The problem with money is that it is quite hard to destroy. When money is created in the form of a loan it can only be destroyed on loan repayment, or loan default. The surplus money that drove financial market assets higher for the last ten years continues to spin around the system (and mostly staying within that closed loop). And there’s much more coming in the form of additional monetary and fiscal stimulus. Money, everywhere. At the time of writing, the S&P is trading at summer 2019 levels - what is that, if not a symbol of irrational inflation? Now this could just be a classic bear-market rally. Or maybe... maybe equity markets are saying something more fundamental. Either 1. They are saying US corporates are a better investment today than they were last summer (unlikely), or 2. They are saying a dollar today is not worth the same as it was a year ago. I think it’s the latter. Asking the same question a different way: Are investors going long US Equities here, or are they actually shorting US Dollars? Again, I think it’s the latter.
The question is, will this inflationary stimulus translate to the real economy? This surely fits the policy intention, and if the stimulus does unfortunately remain sealed within financial markets, then we should expect to see more ever radical measures (e.g. UBI). Whatever it takes, right? There’s a few ways this could play out:
The problem with stagflation is that there is no policy response that tackles both elements. To solve stagnation, policymakers need to double down on monetary and fiscal stimulus - thereby stoking more inflation. Solving inflation, on the other hand, means adopting contractionary economic policies by unwinding monetary and fiscal stimulus and hiking interest rates. This, in turn, is a recipe for deeper stagnation with the added piquancy that our central banks would effectively be loading highly levered enterprises with incremental debt costs, sending them to the wall - those being the same zombie companies they are propping up, right now, with your money. And central banks aren’t supposed to suffer losses (that’s for commercial banks).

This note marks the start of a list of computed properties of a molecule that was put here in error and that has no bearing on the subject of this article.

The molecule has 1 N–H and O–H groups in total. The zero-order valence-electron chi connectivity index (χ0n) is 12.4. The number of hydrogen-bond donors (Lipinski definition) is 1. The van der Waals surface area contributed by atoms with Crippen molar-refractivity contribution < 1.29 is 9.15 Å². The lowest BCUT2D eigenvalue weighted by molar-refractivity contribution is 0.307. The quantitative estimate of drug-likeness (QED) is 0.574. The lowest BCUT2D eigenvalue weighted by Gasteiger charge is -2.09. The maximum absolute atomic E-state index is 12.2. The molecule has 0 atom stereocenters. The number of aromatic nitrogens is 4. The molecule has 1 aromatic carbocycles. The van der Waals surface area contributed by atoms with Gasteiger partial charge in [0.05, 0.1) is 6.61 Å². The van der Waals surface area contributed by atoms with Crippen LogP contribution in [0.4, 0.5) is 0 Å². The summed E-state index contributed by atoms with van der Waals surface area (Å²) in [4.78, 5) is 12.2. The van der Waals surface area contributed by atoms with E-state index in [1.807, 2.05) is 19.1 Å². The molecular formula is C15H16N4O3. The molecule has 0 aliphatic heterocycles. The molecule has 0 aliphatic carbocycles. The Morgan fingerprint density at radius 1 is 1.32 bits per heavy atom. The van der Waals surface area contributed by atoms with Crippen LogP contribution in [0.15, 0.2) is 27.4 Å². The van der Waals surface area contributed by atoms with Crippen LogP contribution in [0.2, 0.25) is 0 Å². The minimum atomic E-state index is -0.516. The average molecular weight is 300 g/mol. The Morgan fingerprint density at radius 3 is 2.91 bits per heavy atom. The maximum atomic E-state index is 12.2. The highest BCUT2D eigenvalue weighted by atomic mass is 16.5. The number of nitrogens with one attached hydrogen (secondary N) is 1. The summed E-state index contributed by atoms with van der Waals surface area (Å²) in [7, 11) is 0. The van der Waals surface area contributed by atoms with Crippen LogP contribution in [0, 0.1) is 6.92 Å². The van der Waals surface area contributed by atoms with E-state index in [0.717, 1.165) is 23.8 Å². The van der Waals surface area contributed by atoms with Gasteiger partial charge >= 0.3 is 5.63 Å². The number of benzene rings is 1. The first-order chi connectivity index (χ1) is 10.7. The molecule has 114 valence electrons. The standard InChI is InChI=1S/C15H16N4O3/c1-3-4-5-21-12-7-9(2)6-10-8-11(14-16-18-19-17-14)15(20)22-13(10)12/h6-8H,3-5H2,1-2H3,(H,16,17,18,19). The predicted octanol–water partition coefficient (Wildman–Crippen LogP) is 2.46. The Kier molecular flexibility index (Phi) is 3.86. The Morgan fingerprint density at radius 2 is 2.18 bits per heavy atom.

There is a fairly popular view that inflation is not wholly a bad thing, because at least it’s a route for Governments to lessen their debt burden by “inflating” their way out of debt. Well firstly, that debt actually represents somebody else’s savings. Secondly, the analysis ignores that the biggest individual component of government liabilities (certainly in the UK, at least) takes the form of state and public sector pensions. These (unfunded) commitments stretch many years into the future and are inflation-protected from the perspective of the beneficiaries, and therefore not in scope for governments to “inflate away”. It amazes me how infrequently this is discussed, but for a truly terrifying insight into the detail I recommend the NAO’s analysis of the UK government’s pension liability: already projected to absorb 8% of annual GDP in a generation’s time. Note 1: that’s 8% of UK GDP, not 8% of UK government spending. Note 2: that’s 8% of pre-pandemic GDP...
I am neither a strategist nor an economist. And I have terrible taste in movies (QED). For an expert view, a quick google search should be enough to comfort you that stagflation is not on the radar of most real-life economists and strategists, apart from Nouriel Roubini - and they don’t call him Dr. Doom for nothing. And, after all that, The Sum of All Fears has a happy-ish ending. The good guys eventually win. The world is saved from nuclear conflagration and humanity survives for another day (though to be fair, it was a pretty bad day for the good people of Baltimore). And that nuclear bomb? It was hidden in a vending machine…